JAMAE KAWAUCHI, in her official capacity as County Clerk of the COUNTY OF HAWAI`I, a municipal corporation of the State of Hawai`i, Plaintiff-Appellant/Cross-Appellee, vs. MAILE P. DAVID, Defendant-Appellee/Cross-Appellant.
Attorney(s) for Plaintiff-Appellant/Cross-Appellee:
Lincoln S.T. Ashida, Corporation Counsel; Michael J. Udovic, Brooks L. Bancroft, William V. Brilhante, Jr., Deputies Corporation Counsel
Attorney(s) for Defendant-Appellee/Cross-Appellant:
Michael J. Matsukawa
COURT: Nakamura, CJ; Leonard and Reifurth, JJ.
SPECIAL NOTE: The above argument will take place in the Supreme Court courtroom on the Second Floor of Ali`iolani Hale, 417 South King Street, Honolulu, Hawai`i.
Plaintiff/Appellant/Cross-Appellee Jamae Kawauchi, in her official capacity as County Clerk of the County of Hawai`i, appeals from the September 23, 2010 Final Judgment entered by the Circuit Court of the Third Circuit in favor of Defendant/Appellee/Cross-Appellant Maile P. David ("David"). On August 2, 2010, the County Clerk filed a complaint in the Circuit Court, challenging the nomination paper David submitted to run for Hawai`i County Council, Council District 6. The County Clerk contended that David did not qualify as a candidate for county council because she failed to register as a voter in the council district from which she sought to be elected at least 90 days prior to the primary election, as required by Section 3-3 of the Hawai`i County Charter. In her defense, David argued that the 90-day voter-registration requirement was an unconstitutional impediment to David's candidacy. The Circuit Court agreed with David and held that the 90-day voter-registration requirement to be "an unreasonable burden" on David's ability to run for office and that the requirement was "invalid and not applicable" to David.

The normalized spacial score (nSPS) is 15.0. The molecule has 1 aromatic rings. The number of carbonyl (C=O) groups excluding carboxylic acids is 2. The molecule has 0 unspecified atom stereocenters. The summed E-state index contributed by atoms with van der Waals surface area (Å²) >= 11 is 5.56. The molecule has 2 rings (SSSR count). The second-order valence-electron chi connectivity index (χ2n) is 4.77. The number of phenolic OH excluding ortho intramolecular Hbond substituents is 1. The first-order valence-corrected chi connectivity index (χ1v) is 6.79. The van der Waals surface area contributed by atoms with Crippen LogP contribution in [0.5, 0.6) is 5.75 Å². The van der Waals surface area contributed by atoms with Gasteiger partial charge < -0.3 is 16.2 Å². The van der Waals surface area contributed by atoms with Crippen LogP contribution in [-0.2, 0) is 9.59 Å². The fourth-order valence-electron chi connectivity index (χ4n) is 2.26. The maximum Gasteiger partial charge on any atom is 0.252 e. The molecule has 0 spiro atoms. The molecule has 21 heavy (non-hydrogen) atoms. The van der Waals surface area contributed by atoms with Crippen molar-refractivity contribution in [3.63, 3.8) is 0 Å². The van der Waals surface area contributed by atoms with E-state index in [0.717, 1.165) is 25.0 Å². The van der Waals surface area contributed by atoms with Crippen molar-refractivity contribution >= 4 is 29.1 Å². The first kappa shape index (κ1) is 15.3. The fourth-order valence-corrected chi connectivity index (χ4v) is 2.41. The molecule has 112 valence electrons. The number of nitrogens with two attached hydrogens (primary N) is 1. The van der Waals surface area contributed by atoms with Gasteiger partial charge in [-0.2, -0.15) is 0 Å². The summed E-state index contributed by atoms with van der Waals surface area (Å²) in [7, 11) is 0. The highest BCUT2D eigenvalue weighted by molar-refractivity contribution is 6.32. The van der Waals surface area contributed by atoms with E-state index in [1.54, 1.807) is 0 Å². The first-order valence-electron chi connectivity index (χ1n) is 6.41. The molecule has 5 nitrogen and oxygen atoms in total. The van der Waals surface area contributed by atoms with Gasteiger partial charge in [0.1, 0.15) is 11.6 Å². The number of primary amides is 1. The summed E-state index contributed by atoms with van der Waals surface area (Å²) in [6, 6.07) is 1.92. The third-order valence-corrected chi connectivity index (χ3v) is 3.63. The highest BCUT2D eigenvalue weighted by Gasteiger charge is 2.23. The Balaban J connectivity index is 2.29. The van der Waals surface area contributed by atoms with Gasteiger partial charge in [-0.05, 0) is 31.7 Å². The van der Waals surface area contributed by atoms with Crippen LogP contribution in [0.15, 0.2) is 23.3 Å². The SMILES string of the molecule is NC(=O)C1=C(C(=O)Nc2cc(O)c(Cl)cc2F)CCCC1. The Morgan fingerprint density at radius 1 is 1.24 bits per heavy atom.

On appeal, the County Clerk argues that the Circuit Court erred by applying a balancing test rather than the rational-basis test when ruling on the constitutionality of the 90-day voter-registration requirement and that the requirement ultimately survives rational-basis review. On cross-appeal, David argues that the Circuit Court lacked subject-matter jurisdiction over the case because certain procedural requirements relating to the disqualification of candidates were not followed.